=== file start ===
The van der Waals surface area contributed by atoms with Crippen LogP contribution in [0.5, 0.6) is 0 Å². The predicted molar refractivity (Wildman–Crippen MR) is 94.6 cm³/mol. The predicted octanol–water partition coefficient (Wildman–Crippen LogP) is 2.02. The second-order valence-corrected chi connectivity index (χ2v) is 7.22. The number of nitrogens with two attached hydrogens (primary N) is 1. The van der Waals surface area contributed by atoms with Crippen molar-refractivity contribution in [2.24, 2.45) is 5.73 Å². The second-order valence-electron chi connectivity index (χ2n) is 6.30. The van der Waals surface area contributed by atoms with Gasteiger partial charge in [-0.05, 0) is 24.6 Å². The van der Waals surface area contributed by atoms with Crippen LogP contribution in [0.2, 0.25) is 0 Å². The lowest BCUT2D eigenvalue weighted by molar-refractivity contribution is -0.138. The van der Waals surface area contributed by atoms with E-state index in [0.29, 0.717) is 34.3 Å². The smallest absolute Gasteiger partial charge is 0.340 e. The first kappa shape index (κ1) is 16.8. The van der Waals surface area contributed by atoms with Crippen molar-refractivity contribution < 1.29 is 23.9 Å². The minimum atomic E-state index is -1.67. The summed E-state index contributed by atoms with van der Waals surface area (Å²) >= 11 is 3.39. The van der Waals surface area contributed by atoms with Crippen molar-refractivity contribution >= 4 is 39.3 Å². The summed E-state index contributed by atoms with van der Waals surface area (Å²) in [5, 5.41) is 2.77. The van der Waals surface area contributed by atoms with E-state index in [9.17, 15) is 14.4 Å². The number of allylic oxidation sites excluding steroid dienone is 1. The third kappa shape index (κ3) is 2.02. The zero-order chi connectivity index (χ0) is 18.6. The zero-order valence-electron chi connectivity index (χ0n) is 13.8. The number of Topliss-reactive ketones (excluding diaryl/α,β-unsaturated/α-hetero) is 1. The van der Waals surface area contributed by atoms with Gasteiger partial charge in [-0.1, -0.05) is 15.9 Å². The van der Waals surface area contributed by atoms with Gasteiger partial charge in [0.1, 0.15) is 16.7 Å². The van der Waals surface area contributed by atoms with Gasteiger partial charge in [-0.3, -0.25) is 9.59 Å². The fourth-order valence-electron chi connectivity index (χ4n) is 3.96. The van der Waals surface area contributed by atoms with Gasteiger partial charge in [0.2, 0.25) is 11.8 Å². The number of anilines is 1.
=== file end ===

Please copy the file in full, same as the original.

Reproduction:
The van der Waals surface area contributed by atoms with Crippen LogP contribution in [0.5, 0.6) is 0 Å². The predicted molar refractivity (Wildman–Crippen MR) is 94.6 cm³/mol. The predicted octanol–water partition coefficient (Wildman–Crippen LogP) is 2.02. The second-order valence-corrected chi connectivity index (χ2v) is 7.22. The number of nitrogens with two attached hydrogens (primary N) is 1. The van der Waals surface area contributed by atoms with Crippen molar-refractivity contribution in [2.24, 2.45) is 5.73 Å². The second-order valence-electron chi connectivity index (χ2n) is 6.30. The van der Waals surface area contributed by atoms with Gasteiger partial charge in [-0.05, 0) is 24.6 Å². The van der Waals surface area contributed by atoms with Crippen LogP contribution in [0.2, 0.25) is 0 Å². The lowest BCUT2D eigenvalue weighted by molar-refractivity contribution is -0.138. The van der Waals surface area contributed by atoms with E-state index in [0.29, 0.717) is 34.3 Å². The smallest absolute Gasteiger partial charge is 0.340 e. The first kappa shape index (κ1) is 16.8. The van der Waals surface area contributed by atoms with Crippen molar-refractivity contribution < 1.29 is 23.9 Å². The minimum atomic E-state index is -1.67. The summed E-state index contributed by atoms with van der Waals surface area (Å²) >= 11 is 3.39. The van der Waals surface area contributed by atoms with Crippen molar-refractivity contribution >= 4 is 39.3 Å². The summed E-state index contributed by atoms with van der Waals surface area (Å²) in [5, 5.41) is 2.77. The van der Waals surface area contributed by atoms with E-state index in [9.17, 15) is 14.4 Å². The number of allylic oxidation sites excluding steroid dienone is 1. The third kappa shape index (κ3) is 2.02. The zero-order chi connectivity index (χ0) is 18.6. The zero-order valence-electron chi connectivity index (χ0n) is 13.8. The number of Topliss-reactive ketones (excluding diaryl/α,β-unsaturated/α-hetero) is 1. The van der Waals surface area contributed by atoms with Gasteiger partial charge in [-0.1, -0.05) is 15.9 Å². The van der Waals surface area contributed by atoms with Gasteiger partial charge in [0.1, 0.15) is 16.7 Å². The van der Waals surface area contributed by atoms with Gasteiger partial charge in [-0.3, -0.25) is 9.59 Å². The fourth-order valence-electron chi connectivity index (χ4n) is 3.96. The van der Waals surface area contributed by atoms with Gasteiger partial charge in [0.2, 0.25) is 11.8 Å². The number of anilines is 1.